Several of our readers have written to us in the past week questioning our relative optimism toward this latest attempt at a U.S.-Iranian rapprochement. They, like many observers, suspect that this is yet another time-buying scheme by the Iranians to dupe the United States into giving some economic relief without making any real sacrifices when it comes to their nuclear program.
The cause for skepticism is understandable, but there are a number of reasons for taking this iteration of the U.S.-Iranian negotiation seriously. The foundation for this negotiation was laid more than a decade ago, when the United States made the decision to topple Saddam Hussein, the most formidable Sunni adversary on Iran's doorstep. The United States and Iran shared (and still share) an interest in battling Sunni jihadists, a mutual distrust toward Russia and an economic incentive to maintain a stable crude supply. Washington was willing to absorb the risk of Iran re-establishing a foothold in Mesopotamia if that meant there was also a decent chance of the United States re-establishing a strategic relationship with Tehran in the Persian Gulf.
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But the negotiation did not come quickly or easily. Iran, in a strengthened position, had to see just how far it could extend its sphere of influence, from Afghanistan to the Levant, before settling with Washington. In the end, Iran overextended its reach and found itself on the defensive in Syria as it was experiencing real economic pain from sanctions that had cut its oil revenues in half. The nuclear program, as Stratfor has maintained over the past decade, would ultimately be used as a bargaining chip in this negotiation. With the election of Hasan Rouhani as president, Iran developed the internal political coherence to proceed with a negotiation at the same time that U.S. President Barack Obama was settling into his second term with an eye on Tehran for his foreign policy legacy.
Even though these negotiations still face a number of constraints, we believe they have the potential to lead to a comprehensive settlement between Iran and the United States. Leaders in the region also appear to be taking it seriously. Politicians, religious figures, militant groups and businessmen are reacting and, in some cases, adapting to what may be an inevitable U.S.-Iranian rapprochement.
Turkey, for example, has been making a concerted effort to organize state visits with Iraqi Shiite and Iranian officials, stressing that Ankara is not interested in antagonistic relationships with either Baghdad or Tehran. In practice, this means Turkey is unlikely to push hard on projects that it has pursued in defiance of Baghdad, such as an independent export pipeline for Iraq's Kurdish region, while it seeks out a compromise with its neighbors.
There are also subtle signs that the United States and Iran may be negotiating by extension in Iraq and Lebanon. While pressing Washington for more military assistance, Iraqi Prime Minister Nouri al-Maliki is moving forward in negotiations with Iraq's Sunni community to integrate more Sunnis into the political, economic and security mainstream — a key demand of the United States that has long been resisted by the al-Maliki government. Al-Maliki recently agreed to the reactivation of Sunni Awakening forces (Sunni security forces who played an integral role in fighting al Qaeda) and will be paying a visit to Anbar province in the near future to boost security and intelligence cooperation with the Sunni-majority province.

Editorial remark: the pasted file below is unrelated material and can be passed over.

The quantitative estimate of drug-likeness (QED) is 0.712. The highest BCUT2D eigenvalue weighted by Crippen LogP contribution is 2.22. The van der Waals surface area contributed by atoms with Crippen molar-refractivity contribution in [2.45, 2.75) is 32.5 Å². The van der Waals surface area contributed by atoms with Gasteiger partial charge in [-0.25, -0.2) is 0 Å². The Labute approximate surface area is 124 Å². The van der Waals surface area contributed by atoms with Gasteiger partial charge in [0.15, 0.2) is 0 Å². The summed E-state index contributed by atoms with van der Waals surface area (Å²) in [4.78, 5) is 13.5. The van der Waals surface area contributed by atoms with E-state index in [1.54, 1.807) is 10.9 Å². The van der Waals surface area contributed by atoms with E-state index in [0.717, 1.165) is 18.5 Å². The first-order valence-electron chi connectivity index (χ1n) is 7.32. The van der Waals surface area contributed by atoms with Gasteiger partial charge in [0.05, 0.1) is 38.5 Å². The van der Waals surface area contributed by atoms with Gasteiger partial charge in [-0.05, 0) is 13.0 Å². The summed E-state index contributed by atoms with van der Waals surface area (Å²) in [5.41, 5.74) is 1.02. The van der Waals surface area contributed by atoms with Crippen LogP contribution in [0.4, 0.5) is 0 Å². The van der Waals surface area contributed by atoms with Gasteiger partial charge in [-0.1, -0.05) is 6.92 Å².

Lebanon has also seen recent hints of collaboration among unlikely forces in this negotiating atmosphere. Kuwaiti newspaper Al-Anba created a buzz Nov. 4 when it reported that the U.S. Embassy in London was quietly engaging in direct talks with Hezbollah over the group's inclusion in a new Lebanese Cabinet. The report cited a lawmaker from the March 14 coalition (a political bloc in Lebanon that has directly competed with the Hezbollah-led March 8 coalition) as saying that U.S. Ambassador to Lebanon David Hale had communicated to Lebanese leaders that the Cabinet must include Hezbollah, marking a shift from Washington's usual rejection of Hezbollah's political activities in Lebanon. The U.S. Embassy denied the report of direct talks, but we have received indications that the Shiite Amal Movement in Lebanon is mediating between U.S. officials and Hezbollah. Such talks, however preliminary, would be expected if the United States were looking to settle its differences with Iran on a number of issues, including Hezbollah.
More clues can be found by following the actions of Lebanese Druze leader Walid Jumblatt, an iconic figure in Lebanese politics who is known to choose his alliances based on the geopolitical realities of the day. With the United States and Iran negotiating with both the Syrian and Iranian regimes, Jumblatt is now predictably moving away from his vociferous anti-Iranian/Syrian/Hezbollah stance to a more moderate one. He recently alienated his former allies in the Saudi-backed March 14 alliance by showing a willingness to work with the March 8 alliance on forming the Cabinet. Rumors are meanwhile swirling that Jumblatt is re-engaging with the al Assad regime through Druze mediators in Syria.
The players sitting between Tehran and Washington will have a better sense than most of which direction the geopolitical winds are blowing in the region. The hints trickling out of places like Iraq, Turkey and Lebanon, as well as the much more visible angst emanating from Israel and Saudi Arabia, all point to various players in the region taking this negotiation seriously. Some will take longer to adapt, but these are the places to watch in trying to evaluate the potential for a U.S.-Iranian settlement.